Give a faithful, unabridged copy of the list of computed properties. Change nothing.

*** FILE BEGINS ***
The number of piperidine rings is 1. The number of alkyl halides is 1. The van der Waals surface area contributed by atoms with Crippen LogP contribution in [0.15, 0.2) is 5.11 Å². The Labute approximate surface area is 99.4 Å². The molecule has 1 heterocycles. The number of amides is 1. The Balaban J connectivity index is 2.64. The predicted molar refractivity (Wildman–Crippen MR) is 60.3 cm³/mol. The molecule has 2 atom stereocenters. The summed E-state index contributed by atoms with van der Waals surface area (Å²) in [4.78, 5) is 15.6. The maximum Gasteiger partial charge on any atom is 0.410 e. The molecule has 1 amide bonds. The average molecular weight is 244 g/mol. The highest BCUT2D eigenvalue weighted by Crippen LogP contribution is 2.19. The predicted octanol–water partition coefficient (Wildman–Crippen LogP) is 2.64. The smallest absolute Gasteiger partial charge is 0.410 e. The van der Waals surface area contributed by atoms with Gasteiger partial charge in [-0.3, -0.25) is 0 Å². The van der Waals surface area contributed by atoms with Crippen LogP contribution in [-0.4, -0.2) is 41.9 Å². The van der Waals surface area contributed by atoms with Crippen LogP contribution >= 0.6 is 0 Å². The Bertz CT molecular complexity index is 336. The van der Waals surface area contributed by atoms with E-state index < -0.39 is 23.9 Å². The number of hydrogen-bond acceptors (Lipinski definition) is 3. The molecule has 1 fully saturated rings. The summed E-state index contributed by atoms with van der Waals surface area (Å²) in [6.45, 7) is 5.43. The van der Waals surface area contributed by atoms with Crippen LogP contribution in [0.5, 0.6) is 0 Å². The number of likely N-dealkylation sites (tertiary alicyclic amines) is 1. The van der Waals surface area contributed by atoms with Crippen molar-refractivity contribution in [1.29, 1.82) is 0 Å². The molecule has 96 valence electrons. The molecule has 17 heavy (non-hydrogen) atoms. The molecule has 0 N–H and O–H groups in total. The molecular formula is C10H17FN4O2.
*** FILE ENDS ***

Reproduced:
The number of piperidine rings is 1. The number of alkyl halides is 1. The van der Waals surface area contributed by atoms with Crippen LogP contribution in [0.15, 0.2) is 5.11 Å². The Labute approximate surface area is 99.4 Å². The molecule has 1 heterocycles. The number of amides is 1. The Balaban J connectivity index is 2.64. The predicted molar refractivity (Wildman–Crippen MR) is 60.3 cm³/mol. The molecule has 2 atom stereocenters. The summed E-state index contributed by atoms with van der Waals surface area (Å²) in [4.78, 5) is 15.6. The maximum Gasteiger partial charge on any atom is 0.410 e. The molecule has 1 amide bonds. The average molecular weight is 244 g/mol. The highest BCUT2D eigenvalue weighted by Crippen LogP contribution is 2.19. The predicted octanol–water partition coefficient (Wildman–Crippen LogP) is 2.64. The smallest absolute Gasteiger partial charge is 0.410 e. The van der Waals surface area contributed by atoms with Gasteiger partial charge in [-0.3, -0.25) is 0 Å². The van der Waals surface area contributed by atoms with Crippen LogP contribution in [-0.4, -0.2) is 41.9 Å². The van der Waals surface area contributed by atoms with Crippen LogP contribution >= 0.6 is 0 Å². The Bertz CT molecular complexity index is 336. The van der Waals surface area contributed by atoms with E-state index < -0.39 is 23.9 Å². The number of hydrogen-bond acceptors (Lipinski definition) is 3. The molecule has 1 fully saturated rings. The summed E-state index contributed by atoms with van der Waals surface area (Å²) in [6.45, 7) is 5.43. The van der Waals surface area contributed by atoms with Crippen LogP contribution in [0.5, 0.6) is 0 Å². The number of likely N-dealkylation sites (tertiary alicyclic amines) is 1. The van der Waals surface area contributed by atoms with Crippen molar-refractivity contribution in [1.29, 1.82) is 0 Å². The molecule has 96 valence electrons. The molecule has 17 heavy (non-hydrogen) atoms. The molecule has 0 N–H and O–H groups in total. The molecular formula is C10H17FN4O2.